Files in this item

FilesDescriptionFormat

application/pdf

application/pdfCHENG-THESIS-2017.pdf (7MB)
(no description provided)PDF

Description

Title:A systematic study of ion-induced nanopatterning on photonic crystal-based label-free optical biosensor
Author(s):Cheng, Ming Kit
Advisor(s):Allain, Jean Paul
Contributor(s):Cunningham, Brian T.
Department / Program:Nuclear, Plasma, & Rad Engr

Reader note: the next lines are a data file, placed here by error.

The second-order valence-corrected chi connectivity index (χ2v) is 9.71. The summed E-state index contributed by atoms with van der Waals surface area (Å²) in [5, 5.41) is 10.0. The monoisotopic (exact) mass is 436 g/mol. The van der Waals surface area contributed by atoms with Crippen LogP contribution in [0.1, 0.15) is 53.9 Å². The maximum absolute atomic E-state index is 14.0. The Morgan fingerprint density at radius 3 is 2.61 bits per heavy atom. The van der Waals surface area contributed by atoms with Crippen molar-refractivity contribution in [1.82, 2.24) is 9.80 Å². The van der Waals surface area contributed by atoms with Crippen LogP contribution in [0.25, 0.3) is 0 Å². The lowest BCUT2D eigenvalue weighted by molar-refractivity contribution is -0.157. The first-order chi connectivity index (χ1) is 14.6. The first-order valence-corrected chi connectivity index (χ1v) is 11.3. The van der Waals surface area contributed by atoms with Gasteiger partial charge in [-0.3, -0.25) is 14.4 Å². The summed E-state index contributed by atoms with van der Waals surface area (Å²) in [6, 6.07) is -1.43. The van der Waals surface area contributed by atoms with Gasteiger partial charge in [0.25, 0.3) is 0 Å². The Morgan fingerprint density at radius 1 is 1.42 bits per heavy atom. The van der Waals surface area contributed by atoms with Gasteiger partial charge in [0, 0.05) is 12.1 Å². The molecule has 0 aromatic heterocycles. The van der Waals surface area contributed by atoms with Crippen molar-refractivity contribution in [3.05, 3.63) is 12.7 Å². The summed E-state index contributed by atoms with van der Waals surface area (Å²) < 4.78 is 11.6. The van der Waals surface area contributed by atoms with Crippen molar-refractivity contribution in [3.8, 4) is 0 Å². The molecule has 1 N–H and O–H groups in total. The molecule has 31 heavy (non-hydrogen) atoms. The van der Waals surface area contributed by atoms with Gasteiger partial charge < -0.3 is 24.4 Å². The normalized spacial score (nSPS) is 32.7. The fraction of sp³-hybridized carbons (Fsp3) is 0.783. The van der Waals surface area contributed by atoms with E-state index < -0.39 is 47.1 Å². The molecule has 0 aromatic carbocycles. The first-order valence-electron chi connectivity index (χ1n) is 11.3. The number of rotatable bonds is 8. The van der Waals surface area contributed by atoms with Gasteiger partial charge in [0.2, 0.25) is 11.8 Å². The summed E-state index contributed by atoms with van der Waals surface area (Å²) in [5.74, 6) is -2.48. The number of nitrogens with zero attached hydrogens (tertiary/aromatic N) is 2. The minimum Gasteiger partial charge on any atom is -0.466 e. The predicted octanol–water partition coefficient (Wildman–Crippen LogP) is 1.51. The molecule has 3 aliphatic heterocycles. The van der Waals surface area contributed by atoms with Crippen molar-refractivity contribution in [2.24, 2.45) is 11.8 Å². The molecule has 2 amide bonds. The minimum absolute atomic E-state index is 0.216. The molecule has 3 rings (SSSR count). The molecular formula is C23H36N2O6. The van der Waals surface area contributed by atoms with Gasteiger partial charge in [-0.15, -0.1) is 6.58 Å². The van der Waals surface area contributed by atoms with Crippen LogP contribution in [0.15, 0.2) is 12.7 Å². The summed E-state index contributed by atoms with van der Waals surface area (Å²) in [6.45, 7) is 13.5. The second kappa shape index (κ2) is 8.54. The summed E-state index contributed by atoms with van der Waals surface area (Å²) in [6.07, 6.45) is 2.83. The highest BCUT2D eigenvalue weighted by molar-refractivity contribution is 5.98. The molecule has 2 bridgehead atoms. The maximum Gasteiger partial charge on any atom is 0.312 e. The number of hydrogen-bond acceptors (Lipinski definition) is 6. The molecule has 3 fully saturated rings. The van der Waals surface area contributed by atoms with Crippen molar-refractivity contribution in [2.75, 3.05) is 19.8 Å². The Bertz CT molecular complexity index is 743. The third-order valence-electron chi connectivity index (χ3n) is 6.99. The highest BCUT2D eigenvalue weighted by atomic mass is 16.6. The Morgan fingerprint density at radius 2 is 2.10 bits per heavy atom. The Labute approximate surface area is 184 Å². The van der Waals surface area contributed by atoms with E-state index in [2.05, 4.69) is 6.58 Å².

Discipline:Nuclear, Plasma, Radiolgc Engr
Degree Granting Institution:University of Illinois at Urbana-Champaign
Degree:M.S.
Genre:Thesis
Subject(s):Ion irradiation
nanopatterning
photonic crystal
optical biosensor
surface topography
surface chemistry
protein adhesion
plasma
titanium dioxide
thin film
diffraction gratings